Families feel they have been battling the system for too long, says Education Secretary Gillian Keegan
The government has unveiled new plans to reform support for children with special educational needs and disabilities (Send) in England.
The long-awaited Department for Education plans aim to improve what it calls a “postcode lottery” system.
Plans for earlier diagnoses are part of the reforms, as well as a commitment to build 33 more special free schools.
School leaders welcomed the plans, but said the “desperately needed” new schools “will take years to build”.
Parents and campaigners have been waiting since last summer – when a government consultation closed – to see the detailed plans. Their aim is to improve Send support and the alternative provision system, which is for children who cannot attend mainstream schools because of behaviour or other reasons.
Training for 5,000 early years special educational needs co-ordinators (Sencos) and 400 educational psychologists is a major part of the plan to improve earlier diagnoses.
It aims to help children like Macey, who was diagnosed as autistic and with ADHD in November 2021.
Macey, 14, has struggled in class and been excluded in the past. She now receives one-to-one support at her mainstream school.
Her mother Lauren said she gave a “cry of relief” when Macey was given the diagnosis.
“It gave us answers – for her and for us as a family – knowing this is what we can work with,” said Lauren.
Macey (left) and her mum Lauren, who says her daughter’s experience of school improved after her autism diagnosis
Other pledges confirmed in the Send and Alternative Provision improvement plan announced on Thursday include:
- An extra £4.8m to expand “specialist taskforces” in alternative provision, to offer intensive support from experts such as mental health professionals and speech and language therapists
- 33 special free schools will be built in England, in addition to 49 already planned
- Plans to digitise paperwork across local authorities to help parents receive extra support for their children more quickly
- £70m to test and refine the improvement plans
The plans say national standards for Send support will be published by the end of 2025, to help make it clear “what support should be offered at every stage of a child’s journey across education, health and care”.
Special educational needs schools across the UK are under pressure because of a shortage of places. Families invite the BBC’s Elaine Dunkley to see the challenges they face as they fight for a school place.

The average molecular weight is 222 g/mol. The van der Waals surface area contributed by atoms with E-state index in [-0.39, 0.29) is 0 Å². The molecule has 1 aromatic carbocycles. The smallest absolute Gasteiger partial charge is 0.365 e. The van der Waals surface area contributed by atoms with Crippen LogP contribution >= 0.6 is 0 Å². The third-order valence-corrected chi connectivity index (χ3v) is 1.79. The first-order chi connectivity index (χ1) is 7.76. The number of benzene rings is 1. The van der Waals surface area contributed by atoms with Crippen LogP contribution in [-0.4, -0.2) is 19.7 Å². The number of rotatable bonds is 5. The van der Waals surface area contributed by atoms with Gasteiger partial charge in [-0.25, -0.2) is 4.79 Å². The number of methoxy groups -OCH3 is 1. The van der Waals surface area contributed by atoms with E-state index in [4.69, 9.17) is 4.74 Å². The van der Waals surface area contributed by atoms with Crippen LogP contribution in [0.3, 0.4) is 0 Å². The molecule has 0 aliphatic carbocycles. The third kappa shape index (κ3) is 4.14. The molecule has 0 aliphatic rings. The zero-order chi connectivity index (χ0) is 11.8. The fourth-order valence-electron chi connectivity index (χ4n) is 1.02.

Speaking exclusively to the BBC about the plans, Education Secretary Gillian Keegan said it was “wrong” that parents feel they need to have a legal document in place for their child to get any support.
The process to get an Education, Health and Care Plan (EHCP) is often lengthy, and can lead to costly tribunals between parents and local authorities.
“If your child needs extra support at school, you shouldn’t need to get an EHCP to make sure that support is available,” said Ms Keegan.
She acknowledged many families have felt they were “battling the system” to get support “for too long”.
“I want to say to them, ‘we’re here… to make sure that you get more support and you know what support you should expect’,” she said.
“We’ve almost ended up in the worst of all worlds, with a lot more money being spent but the provision not being right – because it’s being spent on going to tribunal and very expensive [school] places.”
Ms Keegan acknowledged there were not currently enough places at special schools, with many oversubscribed and overcrowded.
“What we need to do is work much, much better with providers, people who want to set up new schools as well… but the reality is you need to build that provision locally. It will take time to build up the capacity, but we are going to improve the system.”
But the Local Government Association, which represents local authorities in England, has expressed concern that the measures “do not go far enough in addressing the fundamental cost and demand issues” that they say result in councils struggling to meet the needs of children with special educational needs and disabilities.
An education union welcomed the plans, but expressed concern at the length of time it will take to implement some of the policies.
Margaret Mulholland, Send and inclusion specialist at the Association of School and College Leaders, said: “More special schools are desperately needed, but will take years to build.”
She said the prospect of extra special school places “will be of no comfort to those missing out right now”, who cannot go to the school they need as a result of it being oversubscribed.
The charity Disability Rights UK said the government’s plans weren’t “radical enough” and that families would be left “underwhelmed and disappointed”.
How have you been affected by any of the issues raised here? Is your family waiting for support? You can get in touch by emailing firstname.lastname@example.org.